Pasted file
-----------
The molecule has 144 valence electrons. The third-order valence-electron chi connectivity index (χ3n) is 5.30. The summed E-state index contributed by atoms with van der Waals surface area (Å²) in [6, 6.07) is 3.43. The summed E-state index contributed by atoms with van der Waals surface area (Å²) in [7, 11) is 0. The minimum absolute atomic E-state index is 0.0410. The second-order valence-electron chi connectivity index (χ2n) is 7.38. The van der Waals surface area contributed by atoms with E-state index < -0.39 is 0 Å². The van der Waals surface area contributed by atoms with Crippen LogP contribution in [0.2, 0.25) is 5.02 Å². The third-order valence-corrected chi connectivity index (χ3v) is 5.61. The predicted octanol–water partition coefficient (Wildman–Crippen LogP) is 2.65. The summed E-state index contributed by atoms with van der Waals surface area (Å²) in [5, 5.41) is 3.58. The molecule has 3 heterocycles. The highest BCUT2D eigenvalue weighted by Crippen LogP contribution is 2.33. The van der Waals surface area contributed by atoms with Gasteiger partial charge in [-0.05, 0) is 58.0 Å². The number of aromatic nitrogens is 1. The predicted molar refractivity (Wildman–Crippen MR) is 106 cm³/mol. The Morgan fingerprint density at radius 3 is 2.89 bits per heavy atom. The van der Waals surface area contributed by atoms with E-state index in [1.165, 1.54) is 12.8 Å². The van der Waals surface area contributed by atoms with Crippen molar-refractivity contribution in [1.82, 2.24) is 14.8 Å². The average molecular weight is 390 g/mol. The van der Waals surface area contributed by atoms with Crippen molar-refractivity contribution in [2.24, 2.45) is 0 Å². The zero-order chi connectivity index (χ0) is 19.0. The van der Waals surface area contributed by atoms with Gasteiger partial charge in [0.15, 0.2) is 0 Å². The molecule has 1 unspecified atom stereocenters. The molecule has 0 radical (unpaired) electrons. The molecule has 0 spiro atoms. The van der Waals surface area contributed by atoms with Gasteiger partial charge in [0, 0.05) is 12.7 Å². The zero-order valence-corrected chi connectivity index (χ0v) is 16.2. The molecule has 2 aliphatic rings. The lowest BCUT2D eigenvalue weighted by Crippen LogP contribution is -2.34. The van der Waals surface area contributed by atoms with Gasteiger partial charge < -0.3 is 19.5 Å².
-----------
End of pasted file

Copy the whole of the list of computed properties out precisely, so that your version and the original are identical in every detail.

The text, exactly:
The molecule has 144 valence electrons. The third-order valence-electron chi connectivity index (χ3n) is 5.30. The summed E-state index contributed by atoms with van der Waals surface area (Å²) in [6, 6.07) is 3.43. The summed E-state index contributed by atoms with van der Waals surface area (Å²) in [7, 11) is 0. The minimum absolute atomic E-state index is 0.0410. The second-order valence-electron chi connectivity index (χ2n) is 7.38. The van der Waals surface area contributed by atoms with E-state index < -0.39 is 0 Å². The van der Waals surface area contributed by atoms with Crippen LogP contribution in [0.2, 0.25) is 5.02 Å². The third-order valence-corrected chi connectivity index (χ3v) is 5.61. The predicted octanol–water partition coefficient (Wildman–Crippen LogP) is 2.65. The summed E-state index contributed by atoms with van der Waals surface area (Å²) in [5, 5.41) is 3.58. The molecule has 3 heterocycles. The highest BCUT2D eigenvalue weighted by Crippen LogP contribution is 2.33. The van der Waals surface area contributed by atoms with Gasteiger partial charge in [-0.05, 0) is 58.0 Å². The number of aromatic nitrogens is 1. The predicted molar refractivity (Wildman–Crippen MR) is 106 cm³/mol. The Morgan fingerprint density at radius 3 is 2.89 bits per heavy atom. The van der Waals surface area contributed by atoms with E-state index in [1.165, 1.54) is 12.8 Å². The van der Waals surface area contributed by atoms with Crippen molar-refractivity contribution in [1.82, 2.24) is 14.8 Å². The average molecular weight is 390 g/mol. The van der Waals surface area contributed by atoms with Crippen molar-refractivity contribution in [2.24, 2.45) is 0 Å². The zero-order chi connectivity index (χ0) is 19.0. The van der Waals surface area contributed by atoms with Gasteiger partial charge in [0.15, 0.2) is 0 Å². The molecule has 1 unspecified atom stereocenters. The molecule has 0 radical (unpaired) electrons. The molecule has 0 spiro atoms. The van der Waals surface area contributed by atoms with Gasteiger partial charge in [0, 0.05) is 12.7 Å². The zero-order valence-corrected chi connectivity index (χ0v) is 16.2. The molecule has 2 aliphatic rings. The lowest BCUT2D eigenvalue weighted by Crippen LogP contribution is -2.34. The van der Waals surface area contributed by atoms with Gasteiger partial charge < -0.3 is 19.5 Å².